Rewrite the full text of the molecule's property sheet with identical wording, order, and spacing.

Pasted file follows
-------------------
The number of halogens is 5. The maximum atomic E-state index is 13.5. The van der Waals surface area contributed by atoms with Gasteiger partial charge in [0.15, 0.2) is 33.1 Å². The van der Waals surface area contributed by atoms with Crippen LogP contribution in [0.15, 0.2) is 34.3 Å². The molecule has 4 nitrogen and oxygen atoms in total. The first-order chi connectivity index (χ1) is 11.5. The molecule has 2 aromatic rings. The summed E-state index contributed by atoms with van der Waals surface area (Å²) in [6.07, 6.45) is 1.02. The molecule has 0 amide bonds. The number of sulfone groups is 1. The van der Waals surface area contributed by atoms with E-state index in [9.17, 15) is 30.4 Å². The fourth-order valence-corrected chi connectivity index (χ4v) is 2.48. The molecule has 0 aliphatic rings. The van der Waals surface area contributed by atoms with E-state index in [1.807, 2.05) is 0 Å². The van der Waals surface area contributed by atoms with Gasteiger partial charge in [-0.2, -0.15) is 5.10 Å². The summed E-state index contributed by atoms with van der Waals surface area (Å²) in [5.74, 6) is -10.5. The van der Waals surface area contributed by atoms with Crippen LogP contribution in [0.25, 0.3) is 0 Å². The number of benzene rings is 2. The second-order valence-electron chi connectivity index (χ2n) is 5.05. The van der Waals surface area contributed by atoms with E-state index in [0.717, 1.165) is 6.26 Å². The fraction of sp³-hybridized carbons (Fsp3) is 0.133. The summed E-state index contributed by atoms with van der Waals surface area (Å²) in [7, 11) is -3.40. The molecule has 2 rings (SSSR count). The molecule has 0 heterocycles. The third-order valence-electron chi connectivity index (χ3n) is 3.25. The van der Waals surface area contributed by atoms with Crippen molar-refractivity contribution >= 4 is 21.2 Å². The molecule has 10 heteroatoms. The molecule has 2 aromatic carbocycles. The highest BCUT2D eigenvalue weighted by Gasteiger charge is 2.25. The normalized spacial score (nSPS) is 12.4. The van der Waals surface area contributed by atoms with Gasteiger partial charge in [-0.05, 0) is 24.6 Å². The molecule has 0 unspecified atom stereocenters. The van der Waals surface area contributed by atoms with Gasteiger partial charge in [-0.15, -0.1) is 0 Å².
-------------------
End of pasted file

The number of halogens is 5. The maximum atomic E-state index is 13.5. The van der Waals surface area contributed by atoms with Gasteiger partial charge in [0.15, 0.2) is 33.1 Å². The van der Waals surface area contributed by atoms with Crippen LogP contribution in [0.15, 0.2) is 34.3 Å². The molecule has 4 nitrogen and oxygen atoms in total. The first-order chi connectivity index (χ1) is 11.5. The molecule has 2 aromatic rings. The summed E-state index contributed by atoms with van der Waals surface area (Å²) in [6.07, 6.45) is 1.02. The molecule has 0 amide bonds. The number of sulfone groups is 1. The van der Waals surface area contributed by atoms with E-state index in [9.17, 15) is 30.4 Å². The fourth-order valence-corrected chi connectivity index (χ4v) is 2.48. The molecule has 0 aliphatic rings. The van der Waals surface area contributed by atoms with E-state index in [1.807, 2.05) is 0 Å². The van der Waals surface area contributed by atoms with Gasteiger partial charge in [-0.2, -0.15) is 5.10 Å². The summed E-state index contributed by atoms with van der Waals surface area (Å²) in [5.74, 6) is -10.5. The van der Waals surface area contributed by atoms with Crippen LogP contribution in [0.25, 0.3) is 0 Å². The number of benzene rings is 2. The second-order valence-electron chi connectivity index (χ2n) is 5.05. The van der Waals surface area contributed by atoms with E-state index in [0.717, 1.165) is 6.26 Å². The fraction of sp³-hybridized carbons (Fsp3) is 0.133. The summed E-state index contributed by atoms with van der Waals surface area (Å²) in [7, 11) is -3.40. The molecule has 2 rings (SSSR count). The molecule has 0 heterocycles. The third-order valence-electron chi connectivity index (χ3n) is 3.25. The van der Waals surface area contributed by atoms with Crippen molar-refractivity contribution >= 4 is 21.2 Å². The molecule has 10 heteroatoms. The molecule has 2 aromatic carbocycles. The highest BCUT2D eigenvalue weighted by Gasteiger charge is 2.25. The normalized spacial score (nSPS) is 12.4. The van der Waals surface area contributed by atoms with Gasteiger partial charge in [-0.05, 0) is 24.6 Å². The molecule has 0 unspecified atom stereocenters. The van der Waals surface area contributed by atoms with Gasteiger partial charge in [-0.15, -0.1) is 0 Å².